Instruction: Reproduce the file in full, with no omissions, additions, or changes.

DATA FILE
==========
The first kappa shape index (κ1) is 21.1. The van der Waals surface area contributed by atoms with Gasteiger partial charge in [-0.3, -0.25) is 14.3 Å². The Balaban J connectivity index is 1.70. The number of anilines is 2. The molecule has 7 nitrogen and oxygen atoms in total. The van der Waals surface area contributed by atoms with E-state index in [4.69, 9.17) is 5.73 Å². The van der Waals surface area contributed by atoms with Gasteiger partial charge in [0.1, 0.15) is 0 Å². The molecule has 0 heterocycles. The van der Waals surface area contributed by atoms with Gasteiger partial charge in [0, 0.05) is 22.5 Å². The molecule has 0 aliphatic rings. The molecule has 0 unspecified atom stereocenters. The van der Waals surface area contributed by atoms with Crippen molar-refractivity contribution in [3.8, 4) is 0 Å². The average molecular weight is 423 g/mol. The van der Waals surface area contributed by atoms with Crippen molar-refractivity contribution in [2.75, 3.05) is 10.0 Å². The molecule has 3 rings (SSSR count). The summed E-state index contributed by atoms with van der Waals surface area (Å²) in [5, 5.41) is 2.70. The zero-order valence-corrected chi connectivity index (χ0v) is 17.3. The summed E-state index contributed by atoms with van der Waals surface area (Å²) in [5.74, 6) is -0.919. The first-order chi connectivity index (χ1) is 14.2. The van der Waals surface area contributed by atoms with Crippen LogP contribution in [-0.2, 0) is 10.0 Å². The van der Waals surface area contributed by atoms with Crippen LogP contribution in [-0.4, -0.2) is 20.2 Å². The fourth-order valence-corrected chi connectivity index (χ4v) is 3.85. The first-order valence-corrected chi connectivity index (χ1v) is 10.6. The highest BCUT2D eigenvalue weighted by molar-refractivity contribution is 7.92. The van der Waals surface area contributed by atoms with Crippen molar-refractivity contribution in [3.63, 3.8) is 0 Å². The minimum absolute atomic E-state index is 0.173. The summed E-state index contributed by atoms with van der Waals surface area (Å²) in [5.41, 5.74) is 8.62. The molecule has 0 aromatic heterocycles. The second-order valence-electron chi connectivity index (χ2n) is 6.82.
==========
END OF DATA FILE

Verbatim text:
The first kappa shape index (κ1) is 21.1. The van der Waals surface area contributed by atoms with Gasteiger partial charge in [-0.3, -0.25) is 14.3 Å². The Balaban J connectivity index is 1.70. The number of anilines is 2. The molecule has 7 nitrogen and oxygen atoms in total. The van der Waals surface area contributed by atoms with E-state index in [4.69, 9.17) is 5.73 Å². The van der Waals surface area contributed by atoms with Gasteiger partial charge in [0.1, 0.15) is 0 Å². The molecule has 0 heterocycles. The van der Waals surface area contributed by atoms with Gasteiger partial charge in [0, 0.05) is 22.5 Å². The molecule has 0 aliphatic rings. The molecule has 0 unspecified atom stereocenters. The van der Waals surface area contributed by atoms with Crippen molar-refractivity contribution in [3.8, 4) is 0 Å². The average molecular weight is 423 g/mol. The van der Waals surface area contributed by atoms with Crippen molar-refractivity contribution in [2.75, 3.05) is 10.0 Å². The molecule has 3 rings (SSSR count). The summed E-state index contributed by atoms with van der Waals surface area (Å²) in [5, 5.41) is 2.70. The zero-order valence-corrected chi connectivity index (χ0v) is 17.3. The summed E-state index contributed by atoms with van der Waals surface area (Å²) in [5.74, 6) is -0.919. The first-order chi connectivity index (χ1) is 14.2. The van der Waals surface area contributed by atoms with Crippen LogP contribution in [-0.2, 0) is 10.0 Å². The van der Waals surface area contributed by atoms with Crippen LogP contribution in [-0.4, -0.2) is 20.2 Å². The fourth-order valence-corrected chi connectivity index (χ4v) is 3.85. The first-order valence-corrected chi connectivity index (χ1v) is 10.6. The highest BCUT2D eigenvalue weighted by molar-refractivity contribution is 7.92. The van der Waals surface area contributed by atoms with Crippen molar-refractivity contribution in [3.63, 3.8) is 0 Å². The minimum absolute atomic E-state index is 0.173. The summed E-state index contributed by atoms with van der Waals surface area (Å²) in [5.41, 5.74) is 8.62. The molecule has 0 aromatic heterocycles. The second-order valence-electron chi connectivity index (χ2n) is 6.82.